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Possible Duplicates: Why does std::string not provide a conversion to const char*? Why doesn't std::string provide implicit conversion to char*?

 case 1 :
 void readFile ( const string& inputfile ) {
     ifstream in ( inputfile  );
 }

 case 2:
 void readFile ( const string& inputfile ) {
     ifstream in ( inputfile . c_str() );
 }

Of course, I know how I can call ifstream with a required parameter, but what is the real difference between a C++ string and a null-terminated sequence of characters (C-string) .c_str() ?**

I think automatic type conversion should be do its job, that is, automatically convert a C++ string to .c_str(). Am I wrong?

Case 1 gives an error, and case 2 works fine. Is it possible to convert case 1 to case 2 over using static_cast<>?

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marked as duplicate by mu is too short, Mike Seymour, Tony D, Aamir, Loki Astari Apr 21 '11 at 8:30

This question has been asked before and already has an answer. If those answers do not fully address your question, please ask a new question.

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the file stream constructors used to take only a const char* so you had to call c_str() if you were using string. however, in the new C++0x standard they have fixed that, so case 1 will be valid –  Marius Bancila Apr 21 '11 at 7:26

3 Answers 3

up vote 1 down vote accepted

What is the real difference between a C++ string and a null-terminated sequence of characters (C-string) .c_str() ?

A C++ std::string object encapsulates:

  • a char array storing the semantic (presumably textual) value
    • some implementations store short text strings directly in the std::string object
    • otherwise heap memory is typically used to store the actual string content
  • a pointer (possibly via some other control structure) to the character array
  • std::string::size_type variables recording the size and capacity of the string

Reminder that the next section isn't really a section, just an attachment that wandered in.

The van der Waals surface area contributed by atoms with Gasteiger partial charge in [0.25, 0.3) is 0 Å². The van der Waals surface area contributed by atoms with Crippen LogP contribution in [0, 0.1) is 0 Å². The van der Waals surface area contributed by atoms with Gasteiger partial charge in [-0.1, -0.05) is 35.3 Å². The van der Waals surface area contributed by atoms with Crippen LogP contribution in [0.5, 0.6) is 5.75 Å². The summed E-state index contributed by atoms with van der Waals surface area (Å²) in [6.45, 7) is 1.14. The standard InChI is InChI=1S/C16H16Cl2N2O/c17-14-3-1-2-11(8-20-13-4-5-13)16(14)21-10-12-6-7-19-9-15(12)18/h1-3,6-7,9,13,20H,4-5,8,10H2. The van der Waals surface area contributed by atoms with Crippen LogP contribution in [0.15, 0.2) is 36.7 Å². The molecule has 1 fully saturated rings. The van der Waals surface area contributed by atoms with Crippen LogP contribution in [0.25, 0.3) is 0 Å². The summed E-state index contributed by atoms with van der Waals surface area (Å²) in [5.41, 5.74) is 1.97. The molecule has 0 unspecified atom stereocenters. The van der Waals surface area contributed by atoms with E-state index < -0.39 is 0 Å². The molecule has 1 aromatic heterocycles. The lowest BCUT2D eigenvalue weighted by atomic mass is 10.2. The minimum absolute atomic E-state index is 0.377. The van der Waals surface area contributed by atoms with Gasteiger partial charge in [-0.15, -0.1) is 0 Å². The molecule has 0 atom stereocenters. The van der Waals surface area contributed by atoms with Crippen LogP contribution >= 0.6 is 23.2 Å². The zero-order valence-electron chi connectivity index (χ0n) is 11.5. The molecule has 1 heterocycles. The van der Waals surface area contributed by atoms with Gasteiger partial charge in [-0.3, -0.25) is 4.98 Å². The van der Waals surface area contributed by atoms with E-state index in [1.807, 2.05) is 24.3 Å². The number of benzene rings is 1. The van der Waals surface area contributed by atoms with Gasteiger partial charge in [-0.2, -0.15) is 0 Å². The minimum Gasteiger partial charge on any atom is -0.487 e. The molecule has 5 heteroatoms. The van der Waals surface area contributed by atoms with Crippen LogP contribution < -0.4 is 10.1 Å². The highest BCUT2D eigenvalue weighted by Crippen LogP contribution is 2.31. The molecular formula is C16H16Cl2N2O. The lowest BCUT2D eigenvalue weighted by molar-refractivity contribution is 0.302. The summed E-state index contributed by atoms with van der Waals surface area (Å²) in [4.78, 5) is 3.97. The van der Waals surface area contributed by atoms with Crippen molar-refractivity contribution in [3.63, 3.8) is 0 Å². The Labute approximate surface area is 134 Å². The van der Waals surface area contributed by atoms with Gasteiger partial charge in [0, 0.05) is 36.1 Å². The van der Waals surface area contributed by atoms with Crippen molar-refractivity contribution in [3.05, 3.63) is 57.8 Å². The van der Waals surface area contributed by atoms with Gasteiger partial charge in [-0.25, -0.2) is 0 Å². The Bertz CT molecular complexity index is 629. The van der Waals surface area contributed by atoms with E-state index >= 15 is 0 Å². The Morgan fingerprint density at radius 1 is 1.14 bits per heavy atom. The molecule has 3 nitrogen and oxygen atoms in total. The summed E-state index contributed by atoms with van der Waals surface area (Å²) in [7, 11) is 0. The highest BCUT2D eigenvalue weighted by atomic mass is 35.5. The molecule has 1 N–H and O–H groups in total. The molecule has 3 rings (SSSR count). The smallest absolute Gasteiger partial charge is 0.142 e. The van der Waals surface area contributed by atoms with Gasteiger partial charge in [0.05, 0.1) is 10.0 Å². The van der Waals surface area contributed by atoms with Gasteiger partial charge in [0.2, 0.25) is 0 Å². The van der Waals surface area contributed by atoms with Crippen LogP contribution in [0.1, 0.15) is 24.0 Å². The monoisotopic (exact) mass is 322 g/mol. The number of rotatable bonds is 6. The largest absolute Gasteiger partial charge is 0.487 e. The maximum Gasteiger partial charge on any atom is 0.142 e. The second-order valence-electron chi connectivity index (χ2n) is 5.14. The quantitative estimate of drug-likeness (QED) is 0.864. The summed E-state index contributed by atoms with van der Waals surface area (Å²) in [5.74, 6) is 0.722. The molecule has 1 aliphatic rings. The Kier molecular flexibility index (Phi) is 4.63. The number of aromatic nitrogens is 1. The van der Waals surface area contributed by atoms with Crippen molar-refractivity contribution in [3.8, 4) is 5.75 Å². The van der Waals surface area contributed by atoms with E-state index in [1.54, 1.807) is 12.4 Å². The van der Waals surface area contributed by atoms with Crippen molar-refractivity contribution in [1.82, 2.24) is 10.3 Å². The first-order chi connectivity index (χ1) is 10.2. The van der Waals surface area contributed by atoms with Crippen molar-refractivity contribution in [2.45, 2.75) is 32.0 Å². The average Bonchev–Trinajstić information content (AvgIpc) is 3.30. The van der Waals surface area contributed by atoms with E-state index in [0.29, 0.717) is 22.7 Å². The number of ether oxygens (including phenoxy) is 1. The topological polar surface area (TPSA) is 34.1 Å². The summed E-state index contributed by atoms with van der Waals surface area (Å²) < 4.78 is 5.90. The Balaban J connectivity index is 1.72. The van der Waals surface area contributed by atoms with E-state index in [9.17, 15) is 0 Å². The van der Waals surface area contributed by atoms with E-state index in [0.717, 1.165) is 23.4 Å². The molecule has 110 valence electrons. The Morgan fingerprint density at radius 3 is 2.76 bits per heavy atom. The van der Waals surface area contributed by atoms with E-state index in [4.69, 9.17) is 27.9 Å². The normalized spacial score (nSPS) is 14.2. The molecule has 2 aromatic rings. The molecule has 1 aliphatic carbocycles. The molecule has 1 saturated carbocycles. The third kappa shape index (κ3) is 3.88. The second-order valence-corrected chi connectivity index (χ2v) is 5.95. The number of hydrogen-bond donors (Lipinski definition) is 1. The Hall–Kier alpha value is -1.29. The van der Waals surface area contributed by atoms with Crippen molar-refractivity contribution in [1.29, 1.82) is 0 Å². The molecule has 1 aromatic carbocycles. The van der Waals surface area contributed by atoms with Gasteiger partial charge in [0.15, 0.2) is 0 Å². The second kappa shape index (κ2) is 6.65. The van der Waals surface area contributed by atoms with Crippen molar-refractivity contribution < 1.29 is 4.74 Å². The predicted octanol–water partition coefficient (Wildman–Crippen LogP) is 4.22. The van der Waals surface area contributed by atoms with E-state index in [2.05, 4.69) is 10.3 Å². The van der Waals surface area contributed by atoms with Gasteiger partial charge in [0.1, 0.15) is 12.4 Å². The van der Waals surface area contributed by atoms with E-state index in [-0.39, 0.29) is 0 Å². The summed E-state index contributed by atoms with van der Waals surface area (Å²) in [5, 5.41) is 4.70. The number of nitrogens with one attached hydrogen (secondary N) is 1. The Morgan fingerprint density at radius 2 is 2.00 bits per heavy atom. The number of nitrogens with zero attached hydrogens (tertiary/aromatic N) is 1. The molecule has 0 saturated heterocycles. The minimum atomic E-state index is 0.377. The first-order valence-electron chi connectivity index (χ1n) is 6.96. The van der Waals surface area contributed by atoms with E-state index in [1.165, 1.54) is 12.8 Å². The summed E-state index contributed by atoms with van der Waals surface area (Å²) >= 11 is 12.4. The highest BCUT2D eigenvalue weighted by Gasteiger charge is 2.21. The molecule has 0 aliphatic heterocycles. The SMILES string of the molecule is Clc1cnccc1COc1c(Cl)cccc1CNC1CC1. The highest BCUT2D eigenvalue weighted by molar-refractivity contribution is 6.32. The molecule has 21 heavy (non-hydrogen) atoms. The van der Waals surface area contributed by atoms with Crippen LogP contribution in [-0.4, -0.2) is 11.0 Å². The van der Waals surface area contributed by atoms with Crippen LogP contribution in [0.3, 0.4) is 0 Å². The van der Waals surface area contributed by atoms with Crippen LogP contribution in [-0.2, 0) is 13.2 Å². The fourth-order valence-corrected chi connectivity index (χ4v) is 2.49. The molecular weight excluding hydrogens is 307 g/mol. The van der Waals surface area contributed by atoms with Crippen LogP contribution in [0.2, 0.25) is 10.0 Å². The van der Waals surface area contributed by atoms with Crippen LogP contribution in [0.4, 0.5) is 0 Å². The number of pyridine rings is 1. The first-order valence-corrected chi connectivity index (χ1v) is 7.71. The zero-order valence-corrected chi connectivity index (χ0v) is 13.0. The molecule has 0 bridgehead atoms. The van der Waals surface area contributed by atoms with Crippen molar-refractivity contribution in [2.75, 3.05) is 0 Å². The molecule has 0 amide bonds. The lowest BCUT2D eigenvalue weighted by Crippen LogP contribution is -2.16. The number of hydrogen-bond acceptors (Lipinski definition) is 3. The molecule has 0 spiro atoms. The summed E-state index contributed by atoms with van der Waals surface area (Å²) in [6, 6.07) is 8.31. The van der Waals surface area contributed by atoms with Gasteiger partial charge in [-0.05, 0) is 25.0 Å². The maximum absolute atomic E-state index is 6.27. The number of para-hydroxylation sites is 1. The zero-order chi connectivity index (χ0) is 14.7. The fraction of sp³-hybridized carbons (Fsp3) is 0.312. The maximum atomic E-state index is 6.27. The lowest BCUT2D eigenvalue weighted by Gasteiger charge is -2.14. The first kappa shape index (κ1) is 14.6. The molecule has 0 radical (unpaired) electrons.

• possibly other things

In practice, the std::string's textual data - whether internally buffered or kept on the heap, is overwhelmingly likely in real-world implementations to be stored as a C-string ASCIIZ value, such that c_str() can trivially return it's address, but that's not required by the Standard. A near-worst-case (just within the boundaries of credibility) scenario is that the string has a second pointer, and c_str() copies the non-NUL-terminated string content into a newly allocated heap area that it NUL terminates. The only time this would seem beneficial is if the NUL itself tipped the string over some capacity boundary, such as from an short-string optimisation / internal buffer to heap, or from 1 page of heap memory to 2, 2 to 3, etc...

I think automatic type conversion should be do its job, that is, automatically convert a C++ string to .c_str(). Am I wrong?

Yes it can do it, but not safely (see linked possible-dupe questions).

Case 1 gives an error, and case 2 works fine. Is it possible to convert case 1 to case 2 over using static_cast<>?

static_cast<> can't convert a std::string object to a const char*... remember the string object itself has all those other things in, and typically (always for all but the smallest of strings) only has a pointer to the actual textual data.

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There's no conversion of std::string to const char*, so you have to call .c_str() - no explicit cast will help you here.

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std::string is a class that stores a string, and happens to be the standard way to handling strings in C++, how exactly it should be implemented and how it should use memory is not explicitly defined by the C++ standard, it only defines it API. Unfortunately std::ifstream came before the standardization of std::string, so its interface uses the old C string.

C strings are just char * (pointers to char) that follows certain conventions imposed by the C standard. Namely, when the data pointed by the pointer happens to end with '\0', it can be considered a string. Thus, if I do not use char * as the convention says (by not following my relevant data with a '\0'), it can not be considered a C string, even if it is of the right type. Using such pointer in standard functions that expect C strings is certainly an error.

Calling .c_str() will give a const char * pointer that is usable as a C string, as the C standard defines it. The pointer returned by .c_str() is not the same as the pointer to the std::string object, nor the C++ standard requires it to be so, but the returned C string belongs and is managed by the C++ object.

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